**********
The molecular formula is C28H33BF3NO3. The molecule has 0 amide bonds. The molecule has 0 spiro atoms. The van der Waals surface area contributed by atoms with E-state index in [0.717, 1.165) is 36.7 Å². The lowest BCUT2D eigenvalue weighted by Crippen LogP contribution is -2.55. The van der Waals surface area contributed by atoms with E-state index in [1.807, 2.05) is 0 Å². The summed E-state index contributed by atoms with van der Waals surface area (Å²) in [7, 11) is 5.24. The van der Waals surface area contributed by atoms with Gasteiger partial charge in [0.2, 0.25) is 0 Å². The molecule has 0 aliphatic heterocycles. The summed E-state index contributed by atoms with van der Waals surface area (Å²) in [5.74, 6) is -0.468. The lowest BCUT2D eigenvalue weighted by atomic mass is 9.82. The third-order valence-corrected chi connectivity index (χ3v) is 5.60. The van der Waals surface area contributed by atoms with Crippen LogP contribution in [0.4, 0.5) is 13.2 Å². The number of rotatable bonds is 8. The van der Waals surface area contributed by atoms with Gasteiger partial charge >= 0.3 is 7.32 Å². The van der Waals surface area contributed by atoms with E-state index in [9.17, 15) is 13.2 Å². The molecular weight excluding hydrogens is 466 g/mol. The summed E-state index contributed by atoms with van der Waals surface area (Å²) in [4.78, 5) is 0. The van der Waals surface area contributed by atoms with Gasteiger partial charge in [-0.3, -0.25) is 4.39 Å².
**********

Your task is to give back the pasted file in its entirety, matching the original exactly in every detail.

The molecular formula is C28H33BF3NO3. The molecule has 0 amide bonds. The molecule has 0 spiro atoms. The van der Waals surface area contributed by atoms with E-state index in [0.717, 1.165) is 36.7 Å². The lowest BCUT2D eigenvalue weighted by Crippen LogP contribution is -2.55. The van der Waals surface area contributed by atoms with E-state index in [1.807, 2.05) is 0 Å². The summed E-state index contributed by atoms with van der Waals surface area (Å²) in [7, 11) is 5.24. The van der Waals surface area contributed by atoms with Gasteiger partial charge in [0.2, 0.25) is 0 Å². The molecule has 0 aliphatic heterocycles. The summed E-state index contributed by atoms with van der Waals surface area (Å²) in [5.74, 6) is -0.468. The lowest BCUT2D eigenvalue weighted by atomic mass is 9.82. The third-order valence-corrected chi connectivity index (χ3v) is 5.60. The van der Waals surface area contributed by atoms with Crippen LogP contribution in [0.4, 0.5) is 13.2 Å². The number of rotatable bonds is 8. The van der Waals surface area contributed by atoms with Gasteiger partial charge >= 0.3 is 7.32 Å². The van der Waals surface area contributed by atoms with E-state index in [9.17, 15) is 13.2 Å². The molecular weight excluding hydrogens is 466 g/mol. The summed E-state index contributed by atoms with van der Waals surface area (Å²) in [4.78, 5) is 0. The van der Waals surface area contributed by atoms with Gasteiger partial charge in [-0.3, -0.25) is 4.39 Å².